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Rome Diaries - Week 45

From 2006 to 2011 Paulist Father Tom Holahan served as vice rector of the Paulist church in Rome. During that time he had the opportunity to spend time exploring the historic sites of Rome as well as the hidden ones. The blog features excerpts from this travel diary. A new selection appears each week.


February 15, 2008

I go again to the Vatican Gardens to visit the nuns in the monastery there. With fifteen minutes to spare before my appointment, I wander behind the monastery building to an enormous artificial grotto with three rushing streams of water. I sit on what looks to be an ancient marble bench and read with the sound of the fountain in the background. Just behind me is Pirro Ligorio’s summerhouse, built in 1560 from the beautifully carved rubble of Domitian’s stadium (now beneath Piazza Navona). The nuns spend their days praying for the intentions of the pope and making lemon and lemon-orange marmalade from the pope’s citrus trees. (A basket of the preserves is regularly sent to the papal kitchen.) The computer-printed label has a picture of St. Peter’s dome as seen through the branches of an orange tree. “Where do you sell this?” I ask. “Oh, Father, we don’t sell it, we give it away!” I forgot where I was – in Vatican City – where often a spiritual economy prevails. As I walk down the Vatican Hill, boys from the Sistine Chapel Choir are coming up, their music scores in hand. They look like they are dressed for soccer but are probably going to rehearse a 16th century Mass. Late in the afternoon El Al Airlines calls with questions about the group I am taking to Israel on Sunday. “Do you know all the people in your group?” “What countries are their passports from?” It is the usual list of questions that has kept the airline safe from terrorism so far. As I hang-up, the idyll in the Vatican Gardens is a world away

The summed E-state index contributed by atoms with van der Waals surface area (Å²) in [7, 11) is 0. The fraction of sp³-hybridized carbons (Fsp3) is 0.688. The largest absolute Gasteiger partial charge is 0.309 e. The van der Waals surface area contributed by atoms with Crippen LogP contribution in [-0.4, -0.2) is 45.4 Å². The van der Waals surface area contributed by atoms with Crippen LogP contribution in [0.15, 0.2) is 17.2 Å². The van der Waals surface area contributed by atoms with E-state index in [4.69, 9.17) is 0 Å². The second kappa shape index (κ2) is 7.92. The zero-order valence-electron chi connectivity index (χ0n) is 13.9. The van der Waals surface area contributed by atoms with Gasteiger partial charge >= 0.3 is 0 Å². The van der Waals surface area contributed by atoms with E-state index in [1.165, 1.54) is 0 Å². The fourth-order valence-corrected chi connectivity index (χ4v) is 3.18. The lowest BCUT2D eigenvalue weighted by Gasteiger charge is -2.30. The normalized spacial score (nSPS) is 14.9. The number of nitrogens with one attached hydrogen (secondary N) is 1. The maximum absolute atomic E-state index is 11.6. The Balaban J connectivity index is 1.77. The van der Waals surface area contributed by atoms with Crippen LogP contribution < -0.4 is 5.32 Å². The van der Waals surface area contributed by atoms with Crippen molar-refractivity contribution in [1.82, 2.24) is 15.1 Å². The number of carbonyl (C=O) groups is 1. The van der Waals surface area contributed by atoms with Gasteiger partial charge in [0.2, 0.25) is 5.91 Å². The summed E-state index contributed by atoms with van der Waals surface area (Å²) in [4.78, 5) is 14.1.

February 16, 2008

My gluing job for the head of a 150 year-old shepherd statue in our Neapolitan nativity set (presepio) has not been a success. Today he is taken to a presepio hospital on a side street off the Piazza del Popolo. A middle-aged man and his mother run the small shop, filled with terracotta plates, vases and figures. Only terra cotta is repaired there. First the man has a good laugh at my “brainless” and “one-armed” shepherd; then he promises, for 150 euro, to have it done by Easter – ample time before the shepherd’s next appearance at Christmas.

Rome Diaries - Week 45
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